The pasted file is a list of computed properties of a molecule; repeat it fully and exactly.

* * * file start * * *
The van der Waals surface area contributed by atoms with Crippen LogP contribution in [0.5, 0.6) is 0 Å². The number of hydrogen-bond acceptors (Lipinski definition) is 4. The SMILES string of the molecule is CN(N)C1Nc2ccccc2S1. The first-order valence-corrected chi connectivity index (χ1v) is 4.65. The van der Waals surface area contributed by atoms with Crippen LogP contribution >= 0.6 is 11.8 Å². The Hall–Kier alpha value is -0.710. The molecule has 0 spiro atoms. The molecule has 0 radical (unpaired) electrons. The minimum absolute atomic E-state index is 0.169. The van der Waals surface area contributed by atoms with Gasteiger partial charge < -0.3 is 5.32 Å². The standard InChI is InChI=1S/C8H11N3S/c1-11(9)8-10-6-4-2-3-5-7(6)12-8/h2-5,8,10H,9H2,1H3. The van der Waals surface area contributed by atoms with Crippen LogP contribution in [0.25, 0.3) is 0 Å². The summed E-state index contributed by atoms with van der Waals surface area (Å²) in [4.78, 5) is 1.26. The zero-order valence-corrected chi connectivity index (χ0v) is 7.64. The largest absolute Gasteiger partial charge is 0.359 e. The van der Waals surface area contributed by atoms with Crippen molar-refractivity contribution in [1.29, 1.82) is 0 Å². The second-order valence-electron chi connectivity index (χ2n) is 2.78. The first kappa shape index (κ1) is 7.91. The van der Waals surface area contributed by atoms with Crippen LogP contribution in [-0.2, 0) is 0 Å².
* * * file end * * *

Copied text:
The van der Waals surface area contributed by atoms with Crippen LogP contribution in [0.5, 0.6) is 0 Å². The number of hydrogen-bond acceptors (Lipinski definition) is 4. The SMILES string of the molecule is CN(N)C1Nc2ccccc2S1. The first-order valence-corrected chi connectivity index (χ1v) is 4.65. The van der Waals surface area contributed by atoms with Crippen LogP contribution >= 0.6 is 11.8 Å². The Hall–Kier alpha value is -0.710. The molecule has 0 spiro atoms. The molecule has 0 radical (unpaired) electrons. The minimum absolute atomic E-state index is 0.169. The van der Waals surface area contributed by atoms with Gasteiger partial charge < -0.3 is 5.32 Å². The standard InChI is InChI=1S/C8H11N3S/c1-11(9)8-10-6-4-2-3-5-7(6)12-8/h2-5,8,10H,9H2,1H3. The van der Waals surface area contributed by atoms with Crippen LogP contribution in [0.25, 0.3) is 0 Å². The summed E-state index contributed by atoms with van der Waals surface area (Å²) in [4.78, 5) is 1.26. The zero-order valence-corrected chi connectivity index (χ0v) is 7.64. The largest absolute Gasteiger partial charge is 0.359 e. The van der Waals surface area contributed by atoms with Crippen molar-refractivity contribution in [1.29, 1.82) is 0 Å². The second-order valence-electron chi connectivity index (χ2n) is 2.78. The first kappa shape index (κ1) is 7.91. The van der Waals surface area contributed by atoms with Crippen LogP contribution in [-0.2, 0) is 0 Å².